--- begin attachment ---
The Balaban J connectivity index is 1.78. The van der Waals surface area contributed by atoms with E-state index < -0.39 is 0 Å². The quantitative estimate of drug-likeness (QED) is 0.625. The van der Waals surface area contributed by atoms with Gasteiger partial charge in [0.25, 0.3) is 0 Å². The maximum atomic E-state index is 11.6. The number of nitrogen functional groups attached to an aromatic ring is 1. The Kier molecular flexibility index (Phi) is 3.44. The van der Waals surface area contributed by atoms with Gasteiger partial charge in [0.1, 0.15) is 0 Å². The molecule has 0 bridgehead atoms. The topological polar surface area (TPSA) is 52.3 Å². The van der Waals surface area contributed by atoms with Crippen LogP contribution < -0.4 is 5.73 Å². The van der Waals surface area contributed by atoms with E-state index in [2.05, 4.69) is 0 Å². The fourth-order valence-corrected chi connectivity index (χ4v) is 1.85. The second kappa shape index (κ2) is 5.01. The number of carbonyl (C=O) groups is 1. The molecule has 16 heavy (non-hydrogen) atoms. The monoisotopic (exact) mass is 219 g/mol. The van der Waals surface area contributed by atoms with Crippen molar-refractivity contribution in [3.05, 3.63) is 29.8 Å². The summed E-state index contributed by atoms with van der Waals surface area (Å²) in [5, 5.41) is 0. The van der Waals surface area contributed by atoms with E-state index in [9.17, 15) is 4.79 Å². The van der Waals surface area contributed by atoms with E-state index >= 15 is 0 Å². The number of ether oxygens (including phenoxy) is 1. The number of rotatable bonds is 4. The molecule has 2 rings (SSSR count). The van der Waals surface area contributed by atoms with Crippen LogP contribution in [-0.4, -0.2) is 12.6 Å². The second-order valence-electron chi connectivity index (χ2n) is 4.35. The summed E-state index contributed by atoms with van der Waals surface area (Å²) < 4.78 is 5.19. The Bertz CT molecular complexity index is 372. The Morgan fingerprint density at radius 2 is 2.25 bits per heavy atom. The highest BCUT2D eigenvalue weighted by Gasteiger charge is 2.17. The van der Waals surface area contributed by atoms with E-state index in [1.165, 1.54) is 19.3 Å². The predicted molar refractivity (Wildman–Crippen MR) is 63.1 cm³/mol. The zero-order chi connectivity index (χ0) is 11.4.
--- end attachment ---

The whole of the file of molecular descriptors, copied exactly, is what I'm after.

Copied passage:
The Balaban J connectivity index is 1.78. The van der Waals surface area contributed by atoms with E-state index < -0.39 is 0 Å². The quantitative estimate of drug-likeness (QED) is 0.625. The van der Waals surface area contributed by atoms with Gasteiger partial charge in [0.25, 0.3) is 0 Å². The maximum atomic E-state index is 11.6. The number of nitrogen functional groups attached to an aromatic ring is 1. The Kier molecular flexibility index (Phi) is 3.44. The van der Waals surface area contributed by atoms with Gasteiger partial charge in [0.1, 0.15) is 0 Å². The molecule has 0 bridgehead atoms. The topological polar surface area (TPSA) is 52.3 Å². The van der Waals surface area contributed by atoms with Crippen LogP contribution < -0.4 is 5.73 Å². The van der Waals surface area contributed by atoms with E-state index in [2.05, 4.69) is 0 Å². The fourth-order valence-corrected chi connectivity index (χ4v) is 1.85. The second kappa shape index (κ2) is 5.01. The number of carbonyl (C=O) groups is 1. The molecule has 16 heavy (non-hydrogen) atoms. The monoisotopic (exact) mass is 219 g/mol. The van der Waals surface area contributed by atoms with Crippen molar-refractivity contribution in [3.05, 3.63) is 29.8 Å². The summed E-state index contributed by atoms with van der Waals surface area (Å²) in [5, 5.41) is 0. The van der Waals surface area contributed by atoms with E-state index in [9.17, 15) is 4.79 Å². The van der Waals surface area contributed by atoms with E-state index >= 15 is 0 Å². The number of ether oxygens (including phenoxy) is 1. The number of rotatable bonds is 4. The molecule has 2 rings (SSSR count). The van der Waals surface area contributed by atoms with Crippen LogP contribution in [-0.4, -0.2) is 12.6 Å². The second-order valence-electron chi connectivity index (χ2n) is 4.35. The summed E-state index contributed by atoms with van der Waals surface area (Å²) < 4.78 is 5.19. The Bertz CT molecular complexity index is 372. The Morgan fingerprint density at radius 2 is 2.25 bits per heavy atom. The highest BCUT2D eigenvalue weighted by Gasteiger charge is 2.17. The van der Waals surface area contributed by atoms with E-state index in [1.165, 1.54) is 19.3 Å². The predicted molar refractivity (Wildman–Crippen MR) is 63.1 cm³/mol. The zero-order chi connectivity index (χ0) is 11.4.